Pork Katsudon from Tonbo Ramen in Raleigh
Pork Katsudon from Tonbo Ramen: a popular Japanese food, that consist of a deep-fried pork cutlet, egg, vegetables, simmered in a savory-sweet broth.  Photo credit: Carolina Stamey

Take a culinary trip to Japan using pork as your passport!

Chef Alex Cordova of Tonbo Ramen in Raleigh brings us this delicious rice bowl recipe. It is a staple on the restaurant’s menu.

Pork Katsudon: a popular Japanese food, that consist of a deep-fried pork cutlet, egg, vegetables, simmered in a savory-sweet broth.


  • 6 ounces pork loin
  • Salt, black pepper and garlic powder
  • 3 large eggs
  • ½ cup all-purpose Flour
  • 70 grams red onion (~1/2 small onion)
  • 1/2 cup chicken and pork stock (or chicken stock)
  • 2 tablespoons sake
  • 1 1/2 tablespoons soy sauce
  • 2 teaspoons sugar
  • 1 serving cooked short-grain rice
  • Fukujinzuke and chopped scallions for garnish


  1. Season the boneless pork chop with salt and pepper and garlic powder then dust with a light, even coating of flour.
  2. In one shallow bowl, beat 1 egg. Put the panko into another shallow bowl then dip the pork into the egg to coat, transfer the pork to the panko and press it evenly into the meat to get a good coating.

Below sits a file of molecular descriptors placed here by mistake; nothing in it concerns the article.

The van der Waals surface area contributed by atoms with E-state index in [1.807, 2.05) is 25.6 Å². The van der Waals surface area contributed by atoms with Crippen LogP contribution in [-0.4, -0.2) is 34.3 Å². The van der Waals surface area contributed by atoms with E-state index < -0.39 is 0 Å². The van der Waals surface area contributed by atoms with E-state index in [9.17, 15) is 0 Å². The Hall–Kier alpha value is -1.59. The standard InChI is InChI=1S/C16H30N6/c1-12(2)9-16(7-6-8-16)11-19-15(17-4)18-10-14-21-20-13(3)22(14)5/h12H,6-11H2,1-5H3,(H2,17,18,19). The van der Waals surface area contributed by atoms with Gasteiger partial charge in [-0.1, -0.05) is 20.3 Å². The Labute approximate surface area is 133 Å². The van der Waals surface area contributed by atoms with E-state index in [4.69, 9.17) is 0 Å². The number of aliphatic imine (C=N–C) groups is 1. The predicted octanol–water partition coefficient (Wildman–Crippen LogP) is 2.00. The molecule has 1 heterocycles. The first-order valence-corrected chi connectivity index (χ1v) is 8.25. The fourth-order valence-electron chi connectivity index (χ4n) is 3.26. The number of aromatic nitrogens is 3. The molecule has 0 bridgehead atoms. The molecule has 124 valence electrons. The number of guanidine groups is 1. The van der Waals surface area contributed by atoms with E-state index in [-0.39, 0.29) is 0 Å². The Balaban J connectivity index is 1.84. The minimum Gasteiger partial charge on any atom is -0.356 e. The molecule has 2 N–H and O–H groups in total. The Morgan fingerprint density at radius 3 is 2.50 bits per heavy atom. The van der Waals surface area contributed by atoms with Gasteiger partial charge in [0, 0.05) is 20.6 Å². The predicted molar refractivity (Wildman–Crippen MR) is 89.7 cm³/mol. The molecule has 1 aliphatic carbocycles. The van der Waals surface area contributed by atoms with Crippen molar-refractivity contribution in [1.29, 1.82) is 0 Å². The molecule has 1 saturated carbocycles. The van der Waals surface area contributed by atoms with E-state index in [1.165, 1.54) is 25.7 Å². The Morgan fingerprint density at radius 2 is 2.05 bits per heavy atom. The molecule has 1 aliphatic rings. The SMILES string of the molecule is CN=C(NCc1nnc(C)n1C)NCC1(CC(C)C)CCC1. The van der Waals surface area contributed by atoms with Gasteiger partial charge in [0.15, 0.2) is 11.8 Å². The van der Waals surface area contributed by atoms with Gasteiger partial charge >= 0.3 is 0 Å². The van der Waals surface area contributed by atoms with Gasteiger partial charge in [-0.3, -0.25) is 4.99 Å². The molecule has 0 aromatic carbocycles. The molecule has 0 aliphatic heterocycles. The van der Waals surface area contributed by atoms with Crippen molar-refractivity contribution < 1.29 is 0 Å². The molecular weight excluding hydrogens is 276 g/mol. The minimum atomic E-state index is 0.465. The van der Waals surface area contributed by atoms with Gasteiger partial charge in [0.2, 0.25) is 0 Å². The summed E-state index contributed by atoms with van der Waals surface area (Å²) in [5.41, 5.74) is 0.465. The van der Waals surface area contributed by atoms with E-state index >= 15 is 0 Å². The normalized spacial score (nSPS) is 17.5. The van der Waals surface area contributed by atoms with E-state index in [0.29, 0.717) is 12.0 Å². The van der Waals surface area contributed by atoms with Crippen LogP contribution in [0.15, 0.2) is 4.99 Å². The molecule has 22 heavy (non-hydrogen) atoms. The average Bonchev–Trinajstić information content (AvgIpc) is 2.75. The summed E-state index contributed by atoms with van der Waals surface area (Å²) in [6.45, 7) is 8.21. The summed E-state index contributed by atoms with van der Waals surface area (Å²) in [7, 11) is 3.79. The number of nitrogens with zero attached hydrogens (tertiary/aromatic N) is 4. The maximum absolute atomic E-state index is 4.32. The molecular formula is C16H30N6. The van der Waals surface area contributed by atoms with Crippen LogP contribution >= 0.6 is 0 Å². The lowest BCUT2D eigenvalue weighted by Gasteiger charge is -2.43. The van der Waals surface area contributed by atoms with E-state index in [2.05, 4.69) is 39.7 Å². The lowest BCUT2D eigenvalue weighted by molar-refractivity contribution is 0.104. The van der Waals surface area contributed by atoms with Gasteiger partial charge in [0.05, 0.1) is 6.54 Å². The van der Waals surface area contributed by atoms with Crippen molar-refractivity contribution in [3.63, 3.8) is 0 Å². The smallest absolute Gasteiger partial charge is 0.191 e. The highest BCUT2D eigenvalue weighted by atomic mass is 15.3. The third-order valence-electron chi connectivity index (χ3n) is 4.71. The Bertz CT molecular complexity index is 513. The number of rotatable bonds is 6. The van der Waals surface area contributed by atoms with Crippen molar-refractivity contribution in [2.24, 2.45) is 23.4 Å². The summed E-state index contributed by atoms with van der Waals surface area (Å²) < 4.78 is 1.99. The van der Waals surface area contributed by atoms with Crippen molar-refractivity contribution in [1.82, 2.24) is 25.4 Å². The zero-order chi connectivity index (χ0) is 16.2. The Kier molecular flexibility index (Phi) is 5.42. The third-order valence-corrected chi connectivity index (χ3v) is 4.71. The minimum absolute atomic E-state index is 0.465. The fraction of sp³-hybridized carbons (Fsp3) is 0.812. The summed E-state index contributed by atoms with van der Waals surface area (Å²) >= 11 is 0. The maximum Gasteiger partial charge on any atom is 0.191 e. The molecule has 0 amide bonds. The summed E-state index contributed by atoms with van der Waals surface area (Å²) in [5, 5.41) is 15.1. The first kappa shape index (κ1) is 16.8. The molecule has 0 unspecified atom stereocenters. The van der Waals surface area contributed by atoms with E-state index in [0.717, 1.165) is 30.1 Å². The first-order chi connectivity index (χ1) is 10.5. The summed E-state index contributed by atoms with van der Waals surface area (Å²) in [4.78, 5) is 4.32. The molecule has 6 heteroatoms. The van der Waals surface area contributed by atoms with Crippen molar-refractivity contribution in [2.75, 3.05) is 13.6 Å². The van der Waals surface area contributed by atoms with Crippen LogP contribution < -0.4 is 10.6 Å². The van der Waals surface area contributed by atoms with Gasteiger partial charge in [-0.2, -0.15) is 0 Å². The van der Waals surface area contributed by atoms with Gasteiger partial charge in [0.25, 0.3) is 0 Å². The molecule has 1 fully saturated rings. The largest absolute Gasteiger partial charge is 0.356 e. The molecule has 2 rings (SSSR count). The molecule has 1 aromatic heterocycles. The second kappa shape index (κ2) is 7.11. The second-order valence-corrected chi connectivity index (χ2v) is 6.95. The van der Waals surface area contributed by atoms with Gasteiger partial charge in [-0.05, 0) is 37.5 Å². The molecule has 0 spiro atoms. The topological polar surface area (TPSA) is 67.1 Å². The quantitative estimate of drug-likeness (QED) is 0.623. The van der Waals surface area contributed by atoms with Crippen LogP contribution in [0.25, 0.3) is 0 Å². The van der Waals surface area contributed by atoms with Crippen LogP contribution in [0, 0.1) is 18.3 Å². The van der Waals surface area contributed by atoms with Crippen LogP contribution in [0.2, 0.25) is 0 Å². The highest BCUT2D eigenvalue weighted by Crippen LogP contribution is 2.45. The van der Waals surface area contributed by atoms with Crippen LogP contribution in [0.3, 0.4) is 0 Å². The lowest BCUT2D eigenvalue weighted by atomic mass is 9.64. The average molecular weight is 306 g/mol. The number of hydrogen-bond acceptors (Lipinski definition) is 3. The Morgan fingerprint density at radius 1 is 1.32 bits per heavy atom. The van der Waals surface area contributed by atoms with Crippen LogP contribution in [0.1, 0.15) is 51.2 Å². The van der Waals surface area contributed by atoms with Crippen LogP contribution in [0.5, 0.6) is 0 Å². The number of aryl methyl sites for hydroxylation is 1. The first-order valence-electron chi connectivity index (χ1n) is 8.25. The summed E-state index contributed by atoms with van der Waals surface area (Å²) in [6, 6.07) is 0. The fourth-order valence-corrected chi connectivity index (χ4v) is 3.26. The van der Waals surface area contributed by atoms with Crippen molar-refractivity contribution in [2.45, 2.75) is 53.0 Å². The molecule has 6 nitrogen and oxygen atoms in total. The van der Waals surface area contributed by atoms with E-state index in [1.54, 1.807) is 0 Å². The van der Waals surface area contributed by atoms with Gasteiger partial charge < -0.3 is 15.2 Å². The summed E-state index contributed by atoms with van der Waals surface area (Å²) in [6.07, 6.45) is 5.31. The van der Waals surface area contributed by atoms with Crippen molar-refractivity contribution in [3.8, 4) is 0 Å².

3. Preheat 1 1/2-inches of oil to 350 degrees F. Fry the pork, flipping it over at least once until the breading is golden brown (about 4-5 minutes). Transfer the katsu to a paper towel-lined rack and let it cool enough to handle.
  4. Cut the pork katsu into 3/4-inch slices. Break the eggs into a bowl and lightly beat them.
  5. Slice the onion thinly and add it to an 8-inch non-stick omelet pan, along with the stock, sake, soy sauce, and sugar.
  6. Bring the onion mixture to a simmer and cook them until they are tender.
  7. Add the sliced cutlets and let them cook until they’ve soaked up some of the sauce on one side.
  8. Drizzle the beaten egg evenly over everything.
  9. Gently mix the egg with tongs or chopsticks, ensuring it flows between each piece of pork and then slam the pan against the stove (don’t do this if you have a glass-topped stove) to help redistribute the uncooked egg.
  10. Turn off the heat and allow the residual heat to cook the egg until it starts to turn opaque but is still creamy. If you want your eggs more thoroughly cooked, you can cover the pan with a lid before turning off the heat and let it steam.
  11. Serve over a bed of hot rice and garnish with Fukujinzuke and chopped scallions.


Pork Katsudon from Tonbo Ramen in Raleigh